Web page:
I was recently reading about how people were struggling with maintaining ‘ideal form’ or ‘ideal posture’ during certain exercises. Recommendations were obviously thrown around about which muscle was ‘tight’ or ‘inhibited’. I couldn’t help but think… why not look at from the perspective of how your joints move.
What if you’re experiencing knee valgus during Single Leg Romanian Deadlifts? You could look at it from a muscle perspective and look to ‘stretch’ the ankles and adductors. What are your trying to specifically accomplish? There are different factors that affect ‘muscle tightness’ (neurological, structural, etc.) but it seems as though interventions often treat all cases the same.
So how could this intervention look if we kept our joints in the front of our mind? Blend skill and movement acquisition.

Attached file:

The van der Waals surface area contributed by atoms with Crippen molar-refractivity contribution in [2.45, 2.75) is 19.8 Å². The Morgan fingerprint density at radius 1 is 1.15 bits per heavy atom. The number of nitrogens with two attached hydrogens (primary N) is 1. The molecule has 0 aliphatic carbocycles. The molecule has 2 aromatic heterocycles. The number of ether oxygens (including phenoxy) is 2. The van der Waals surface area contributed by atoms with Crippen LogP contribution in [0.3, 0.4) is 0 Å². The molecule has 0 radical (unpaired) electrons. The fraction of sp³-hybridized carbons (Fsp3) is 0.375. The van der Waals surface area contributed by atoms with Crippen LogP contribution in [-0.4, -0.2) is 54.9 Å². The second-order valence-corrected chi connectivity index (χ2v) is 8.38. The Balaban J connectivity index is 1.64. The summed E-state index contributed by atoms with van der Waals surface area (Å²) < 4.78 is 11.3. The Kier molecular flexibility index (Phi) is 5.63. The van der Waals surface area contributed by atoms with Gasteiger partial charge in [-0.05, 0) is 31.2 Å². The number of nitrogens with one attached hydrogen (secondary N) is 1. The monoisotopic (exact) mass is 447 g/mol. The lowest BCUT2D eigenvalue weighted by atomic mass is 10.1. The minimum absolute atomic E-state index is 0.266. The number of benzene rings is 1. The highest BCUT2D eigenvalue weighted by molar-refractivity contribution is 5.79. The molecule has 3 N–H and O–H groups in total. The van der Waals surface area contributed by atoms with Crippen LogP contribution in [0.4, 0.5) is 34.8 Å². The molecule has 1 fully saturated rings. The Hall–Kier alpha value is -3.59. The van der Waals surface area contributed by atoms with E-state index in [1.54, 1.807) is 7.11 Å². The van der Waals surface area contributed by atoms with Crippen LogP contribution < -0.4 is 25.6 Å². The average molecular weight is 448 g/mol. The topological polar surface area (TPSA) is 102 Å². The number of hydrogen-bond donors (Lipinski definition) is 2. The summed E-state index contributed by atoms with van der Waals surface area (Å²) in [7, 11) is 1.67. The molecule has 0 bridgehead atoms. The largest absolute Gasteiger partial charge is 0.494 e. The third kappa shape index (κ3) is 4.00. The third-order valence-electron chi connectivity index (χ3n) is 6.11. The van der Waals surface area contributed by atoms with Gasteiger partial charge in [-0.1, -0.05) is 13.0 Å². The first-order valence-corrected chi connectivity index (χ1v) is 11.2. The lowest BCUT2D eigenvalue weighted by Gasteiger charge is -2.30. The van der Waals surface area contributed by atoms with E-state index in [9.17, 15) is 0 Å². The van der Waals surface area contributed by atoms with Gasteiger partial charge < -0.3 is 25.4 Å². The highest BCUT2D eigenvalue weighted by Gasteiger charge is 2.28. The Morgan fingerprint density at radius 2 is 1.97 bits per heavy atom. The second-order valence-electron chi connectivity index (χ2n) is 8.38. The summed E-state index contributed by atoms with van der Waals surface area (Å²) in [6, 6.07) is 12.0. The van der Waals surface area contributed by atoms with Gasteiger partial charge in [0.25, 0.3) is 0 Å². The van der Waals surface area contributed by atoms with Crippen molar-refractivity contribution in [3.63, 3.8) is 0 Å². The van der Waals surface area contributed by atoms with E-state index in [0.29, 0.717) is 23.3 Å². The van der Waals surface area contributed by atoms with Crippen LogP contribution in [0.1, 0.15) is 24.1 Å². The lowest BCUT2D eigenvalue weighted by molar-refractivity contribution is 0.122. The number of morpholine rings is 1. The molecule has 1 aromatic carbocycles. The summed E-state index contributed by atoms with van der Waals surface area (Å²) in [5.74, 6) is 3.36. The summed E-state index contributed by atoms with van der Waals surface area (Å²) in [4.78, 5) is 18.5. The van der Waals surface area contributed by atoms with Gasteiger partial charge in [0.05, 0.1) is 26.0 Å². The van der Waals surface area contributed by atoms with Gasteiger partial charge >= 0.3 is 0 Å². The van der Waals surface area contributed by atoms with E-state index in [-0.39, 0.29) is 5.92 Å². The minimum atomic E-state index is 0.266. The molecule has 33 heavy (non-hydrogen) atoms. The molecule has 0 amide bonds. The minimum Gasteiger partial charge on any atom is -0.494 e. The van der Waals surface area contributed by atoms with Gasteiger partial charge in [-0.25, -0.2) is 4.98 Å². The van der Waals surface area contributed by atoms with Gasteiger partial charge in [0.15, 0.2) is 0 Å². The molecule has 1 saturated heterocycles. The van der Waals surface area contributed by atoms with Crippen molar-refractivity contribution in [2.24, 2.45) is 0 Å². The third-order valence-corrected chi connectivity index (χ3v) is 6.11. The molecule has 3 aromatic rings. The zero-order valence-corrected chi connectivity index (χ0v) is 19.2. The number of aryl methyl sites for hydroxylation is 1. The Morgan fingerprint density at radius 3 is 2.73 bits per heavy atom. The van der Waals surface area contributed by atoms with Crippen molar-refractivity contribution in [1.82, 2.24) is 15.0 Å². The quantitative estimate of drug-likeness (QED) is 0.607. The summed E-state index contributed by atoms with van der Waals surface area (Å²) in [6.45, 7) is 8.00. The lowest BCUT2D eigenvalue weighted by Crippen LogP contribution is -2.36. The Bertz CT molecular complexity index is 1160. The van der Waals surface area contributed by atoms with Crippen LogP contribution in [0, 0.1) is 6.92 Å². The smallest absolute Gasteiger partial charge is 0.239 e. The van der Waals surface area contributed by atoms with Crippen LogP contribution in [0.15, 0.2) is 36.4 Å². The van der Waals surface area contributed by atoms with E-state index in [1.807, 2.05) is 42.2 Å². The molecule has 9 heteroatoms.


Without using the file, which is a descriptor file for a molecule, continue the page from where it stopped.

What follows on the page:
If you want to get better at SL RDL you need to get a lot of reps in practicing it. Experiment with wrapping a band above the knee that actively pulls your knee away from valgus. Then apply progressive overload. Overtime increase the challenge of the exercise while lowering the amount of assistance from the band.
You can find endless progressions online that aim to help you improve in the skill of ‘doing the exercise’. However, we should be doing more.
Simultaneously you should assess each joint that is involved in the movement.
Example: Ankle CARs — rotate your ankle in as large of a pain free range of motion as you can. Dorsiflexion, Inversion, Plantarflexion, Eversion. Record yourself and if you notice something glaring in one or more of those ranges, you now have a starting place in which to start working on. If some movements cause pain it may be an indiciation that you should stop doing SL RDL’s temporarily while you focus on improving your joint health.
As your joints start to move better you’ll notice your performance in the exercise improve. Apply this same principal for every joint involved in the exercise.